Kweku Adoboli, the former UBS AG trader on trial over a $2.3 billion loss, said he hasn’t been able to find any current or former UBS employees to testify on his behalf because they fear the bank.
“People have been in touch and said we’d like to help you but we can’t,” Adoboli told a court on his fourth day of testimony. “Across the industry, there is no one who’s been willing to stand up to the machine.”
Adoboli, 32, pointed to the area in the London courtroom next to prosecutors that has been reserved for UBS officials. Nine lawyers and two public relations officials were present today on behalf of the bank. Some have passed notes to the prosecutors during the trial, he said.
“You see the machine that is amassed against me,” Adoboli said, pointing at them. “All of these people, along with the police, along with the Crown Prosecution Service.”
The former trader is charged with falsifying records on exchange-traded-fund transactions and other documents as early as October 2008 and keeping a slush fund of profits from unbooked trades that he used to cover the desk’s costs. Adoboli has pleaded not guilty to two counts of fraud and four counts of false accounting.
Prosecutor Sasha Wass told Adoboli today that he is just like Jerome Kerviel, the former Societe Generale trader convicted of causing a 4.9 billion-euro ($6.35 billion) trading loss in 2008. Kerviel and Adoboli worked on the same type of desk doing proprietary trading, traded the same products and were both booking fake hedges to hide their risk, she said.
“I experienced the same thing” as Kerviel, Adoboli said. “Not because I’m a rogue trader, not because I’m a fraudster, not because I’m a criminal, but because I went in pursuit of the goals set by the organization and the only way we could reach those goals was by ignoring” warnings from management such as the e-mails the bank sent after Kerviel’s loss was discovered.
Adoboli said he followed the case closely and his “deep belief” is that Societe Generale pushed Kerviel too hard and it ended in “catastrophe.” He said it’s “impossible” the French bank wasn’t aware of Kerviel’s trades.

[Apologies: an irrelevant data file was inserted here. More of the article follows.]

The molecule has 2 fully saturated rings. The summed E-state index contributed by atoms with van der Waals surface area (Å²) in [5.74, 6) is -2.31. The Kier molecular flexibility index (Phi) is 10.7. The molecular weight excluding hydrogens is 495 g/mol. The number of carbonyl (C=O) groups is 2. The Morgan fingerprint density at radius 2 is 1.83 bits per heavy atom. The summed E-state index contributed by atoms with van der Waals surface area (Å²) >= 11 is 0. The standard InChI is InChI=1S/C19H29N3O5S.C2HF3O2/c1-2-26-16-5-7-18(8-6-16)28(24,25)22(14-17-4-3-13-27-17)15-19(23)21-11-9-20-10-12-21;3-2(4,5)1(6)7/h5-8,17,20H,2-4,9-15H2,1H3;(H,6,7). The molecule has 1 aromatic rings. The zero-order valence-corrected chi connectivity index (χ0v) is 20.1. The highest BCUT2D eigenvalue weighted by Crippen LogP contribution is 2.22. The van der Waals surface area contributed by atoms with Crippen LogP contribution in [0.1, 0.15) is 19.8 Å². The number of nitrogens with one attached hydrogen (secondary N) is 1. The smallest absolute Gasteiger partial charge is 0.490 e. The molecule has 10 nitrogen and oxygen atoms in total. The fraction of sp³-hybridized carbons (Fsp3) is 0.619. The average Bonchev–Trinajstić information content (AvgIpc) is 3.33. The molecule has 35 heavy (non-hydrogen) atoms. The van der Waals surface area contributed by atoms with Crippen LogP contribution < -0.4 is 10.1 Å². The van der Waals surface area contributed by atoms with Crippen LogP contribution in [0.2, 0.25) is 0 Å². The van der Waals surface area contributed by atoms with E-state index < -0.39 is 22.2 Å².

Adoboli said that no one at UBS questioned the ETF desk’s trading mechanisms until they were losing money. He admitted lying to at least eight co-workers shortly before he confessed to causing the losses in September of last year. He did so because he wanted to “buy time” and have a chance to recoup the losses.
“It is a long list of people who only asked questions after our trading methodologies were loss-making,” Adoboli said.
He testified today his intentions were never dishonest and that senior management at UBS’s investment bank were telling traders to “push the boundaries” to generate more profits.
“In pursuit of the profits that our leadership were asking us to pursue, we had to increase our risk,” Adoboli said. “The risk exposure was naked, or unhedged, and the point behind it was to make a profit from the likely market move. Now it may have been unhedged, it doesn’t mean it was unresearched.”
Wass said Adoboli treated UBS as his own personal bank, ignored the rules, and gambled recklessly with the bank’s money. She said it was “absolutely nonsense” the Swiss lender would instruct traders to exceed risk limits.
“You played God with the bank,” Wass said. “Your motivation, Mr. Adoboli, was all about you, your reputation, your ego, your desire to be a star trader.’
Adoboli said he was taking larger and larger positions in the summer of 2011 as a result of burnout and the stress of changing his stance from bearish to bullish under pressure from management. He said others knew about his transactions, including John Hughes, the senior trader on the desk.
“My trading activity itself characterizes the state of my mind in that period,” he said. “I believe doubling down is a mischaracterization of what we were doing. We were buying the dip -- it was what was encouraged by John Hughes -- it was encouraged by traders all across the trading floor.”